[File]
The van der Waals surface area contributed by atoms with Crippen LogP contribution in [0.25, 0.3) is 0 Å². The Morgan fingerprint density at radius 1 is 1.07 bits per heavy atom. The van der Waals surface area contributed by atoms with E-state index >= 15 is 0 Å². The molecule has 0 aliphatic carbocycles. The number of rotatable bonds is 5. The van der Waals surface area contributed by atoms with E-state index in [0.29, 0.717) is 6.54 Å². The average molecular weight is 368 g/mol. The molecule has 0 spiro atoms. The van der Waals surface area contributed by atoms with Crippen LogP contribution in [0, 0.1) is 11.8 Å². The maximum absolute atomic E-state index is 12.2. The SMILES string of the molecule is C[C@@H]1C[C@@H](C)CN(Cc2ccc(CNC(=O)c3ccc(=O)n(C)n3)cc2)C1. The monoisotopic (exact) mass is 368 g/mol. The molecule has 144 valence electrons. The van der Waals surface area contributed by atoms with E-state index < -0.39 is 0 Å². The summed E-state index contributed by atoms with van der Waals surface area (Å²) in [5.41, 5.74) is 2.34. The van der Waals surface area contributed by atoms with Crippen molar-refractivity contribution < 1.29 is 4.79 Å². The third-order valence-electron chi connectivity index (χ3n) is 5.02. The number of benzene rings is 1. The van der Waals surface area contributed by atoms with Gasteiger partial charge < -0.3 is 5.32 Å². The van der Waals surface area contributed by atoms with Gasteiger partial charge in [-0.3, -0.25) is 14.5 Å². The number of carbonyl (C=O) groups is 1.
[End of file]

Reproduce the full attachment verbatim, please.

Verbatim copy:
The van der Waals surface area contributed by atoms with Crippen LogP contribution in [0.25, 0.3) is 0 Å². The Morgan fingerprint density at radius 1 is 1.07 bits per heavy atom. The van der Waals surface area contributed by atoms with E-state index >= 15 is 0 Å². The molecule has 0 aliphatic carbocycles. The number of rotatable bonds is 5. The van der Waals surface area contributed by atoms with E-state index in [0.29, 0.717) is 6.54 Å². The average molecular weight is 368 g/mol. The molecule has 0 spiro atoms. The van der Waals surface area contributed by atoms with Crippen LogP contribution in [0, 0.1) is 11.8 Å². The maximum absolute atomic E-state index is 12.2. The SMILES string of the molecule is C[C@@H]1C[C@@H](C)CN(Cc2ccc(CNC(=O)c3ccc(=O)n(C)n3)cc2)C1. The monoisotopic (exact) mass is 368 g/mol. The molecule has 144 valence electrons. The van der Waals surface area contributed by atoms with E-state index < -0.39 is 0 Å². The summed E-state index contributed by atoms with van der Waals surface area (Å²) in [5.41, 5.74) is 2.34. The van der Waals surface area contributed by atoms with Crippen molar-refractivity contribution < 1.29 is 4.79 Å². The third-order valence-electron chi connectivity index (χ3n) is 5.02. The number of benzene rings is 1. The van der Waals surface area contributed by atoms with Gasteiger partial charge < -0.3 is 5.32 Å². The van der Waals surface area contributed by atoms with Gasteiger partial charge in [-0.3, -0.25) is 14.5 Å². The number of carbonyl (C=O) groups is 1.